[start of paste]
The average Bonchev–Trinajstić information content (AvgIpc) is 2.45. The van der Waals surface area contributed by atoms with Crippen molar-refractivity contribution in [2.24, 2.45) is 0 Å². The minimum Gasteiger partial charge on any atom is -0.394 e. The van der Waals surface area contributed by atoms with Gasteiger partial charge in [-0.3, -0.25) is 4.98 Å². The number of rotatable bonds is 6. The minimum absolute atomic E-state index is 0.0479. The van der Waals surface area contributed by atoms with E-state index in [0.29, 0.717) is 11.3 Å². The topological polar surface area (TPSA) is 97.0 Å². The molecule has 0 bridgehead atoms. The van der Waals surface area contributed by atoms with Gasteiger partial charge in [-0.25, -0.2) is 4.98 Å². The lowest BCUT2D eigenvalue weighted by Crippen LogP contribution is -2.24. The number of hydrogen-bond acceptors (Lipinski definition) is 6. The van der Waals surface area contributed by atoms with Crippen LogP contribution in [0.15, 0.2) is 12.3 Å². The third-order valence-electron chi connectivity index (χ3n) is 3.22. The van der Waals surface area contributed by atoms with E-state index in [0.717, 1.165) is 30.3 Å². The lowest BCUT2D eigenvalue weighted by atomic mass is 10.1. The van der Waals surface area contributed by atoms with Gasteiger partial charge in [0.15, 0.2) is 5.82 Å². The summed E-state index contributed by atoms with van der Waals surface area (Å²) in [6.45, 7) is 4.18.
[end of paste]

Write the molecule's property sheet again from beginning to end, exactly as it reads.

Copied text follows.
The average Bonchev–Trinajstić information content (AvgIpc) is 2.45. The van der Waals surface area contributed by atoms with Crippen molar-refractivity contribution in [2.24, 2.45) is 0 Å². The minimum Gasteiger partial charge on any atom is -0.394 e. The van der Waals surface area contributed by atoms with Gasteiger partial charge in [-0.3, -0.25) is 4.98 Å². The number of rotatable bonds is 6. The minimum absolute atomic E-state index is 0.0479. The van der Waals surface area contributed by atoms with E-state index in [0.29, 0.717) is 11.3 Å². The topological polar surface area (TPSA) is 97.0 Å². The molecule has 0 bridgehead atoms. The van der Waals surface area contributed by atoms with Gasteiger partial charge in [-0.25, -0.2) is 4.98 Å². The lowest BCUT2D eigenvalue weighted by Crippen LogP contribution is -2.24. The number of hydrogen-bond acceptors (Lipinski definition) is 6. The van der Waals surface area contributed by atoms with Crippen LogP contribution in [0.15, 0.2) is 12.3 Å². The third-order valence-electron chi connectivity index (χ3n) is 3.22. The van der Waals surface area contributed by atoms with E-state index in [0.717, 1.165) is 30.3 Å². The lowest BCUT2D eigenvalue weighted by atomic mass is 10.1. The van der Waals surface area contributed by atoms with Gasteiger partial charge in [0.15, 0.2) is 5.82 Å². The summed E-state index contributed by atoms with van der Waals surface area (Å²) in [6.45, 7) is 4.18.